You could already see them everywhere at Rotterdam Central station: English-speaking students with heavy suitcases. Almost all of them took the tram to the Woudestein Campus to participate in International Day. The stalls of various student organisations were waiting in the Theil hall to welcome the new faces. “We’re here to help new students with practical things, such as buying a Dutch SIM card, registering with the municipality or opening a new bank account,” said Cara Sainsbury, vice-president of ESN Rotterdam. “Basically, we show them how to get around during their first days here in Rotterdam.”

Cara Sainsbury from ESN Rotterdam Image credit: Feba Sukmana

Dutch games

In a corridor of the Erasmus building, the Chinese student association CSA-EUR organised traditional Dutch games. Laughing, new students tried sjoelen, koekhappen and spijkerpoepen. Shouldn’t they have organised traditional Chinese games instead? “We do have one,” said President Jingli Gao, pointing to a ring decorated with feathers. You have to keep it high on your feet for as long as possible. “But the internationals are new here, so we think it would be nice to welcome them with Dutch games.”

Making friends

For Indonesian student Grace Christa, The Netherlands is not unknown, having completed her law studies in Groningen. “For my master’s degree I would like to live in a big city,” she explained her choice to move to Rotterdam. “And then I saw that Erasmus University has a very interesting Master’s programme in Commercial Law.”

Next to Grace was the 18-year-old Iyani from Vietnam. The two girls already seemed to be friends, even though they have only known each other for a few minutes. “Grace and I were just standing next to each other in line,” Iyani laughed. “But I think that’s exactly the intention of a day like this: you get to meet people and make friends.”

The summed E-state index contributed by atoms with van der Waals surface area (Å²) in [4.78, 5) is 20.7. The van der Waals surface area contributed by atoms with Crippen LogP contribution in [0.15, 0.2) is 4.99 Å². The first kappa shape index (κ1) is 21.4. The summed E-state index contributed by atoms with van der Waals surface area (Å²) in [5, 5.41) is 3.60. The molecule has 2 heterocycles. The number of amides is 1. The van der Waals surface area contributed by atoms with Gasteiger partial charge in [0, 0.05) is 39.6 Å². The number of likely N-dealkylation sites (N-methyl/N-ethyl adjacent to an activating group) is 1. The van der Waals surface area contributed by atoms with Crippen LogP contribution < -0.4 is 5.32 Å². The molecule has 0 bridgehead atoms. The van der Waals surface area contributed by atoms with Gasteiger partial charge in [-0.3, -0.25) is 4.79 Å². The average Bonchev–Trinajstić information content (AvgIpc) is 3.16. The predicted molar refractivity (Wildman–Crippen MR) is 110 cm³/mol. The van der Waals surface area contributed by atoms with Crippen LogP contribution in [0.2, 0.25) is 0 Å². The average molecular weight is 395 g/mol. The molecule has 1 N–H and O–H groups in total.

Grace and Iyani-International Day
Grace and Iyani Image credit: Feba Sukmana

Paola Sanchez from Spain and Carla Braga from Brazil were also standing in line for poffertjes. They just met each other, they said. Even though they will soon be doing different studies (IBA for Paola and Psychology for Carla), there’s an immediate click between the two. Paola first doubted whether she wanted to participate in International Day. “A day like today is overwhelming: a new place, so many new faces, I was afraid that it would be too much,” she said. “But now I’m glad I decided to come.”Both students won’t participate in the rest of Eurekaweek. “An entire week of introduction activities seems a little too much to me,” said Carla. “But today is fine. It’s nice and well-organised, not forced, and, like the Dutch put it, gezellig.”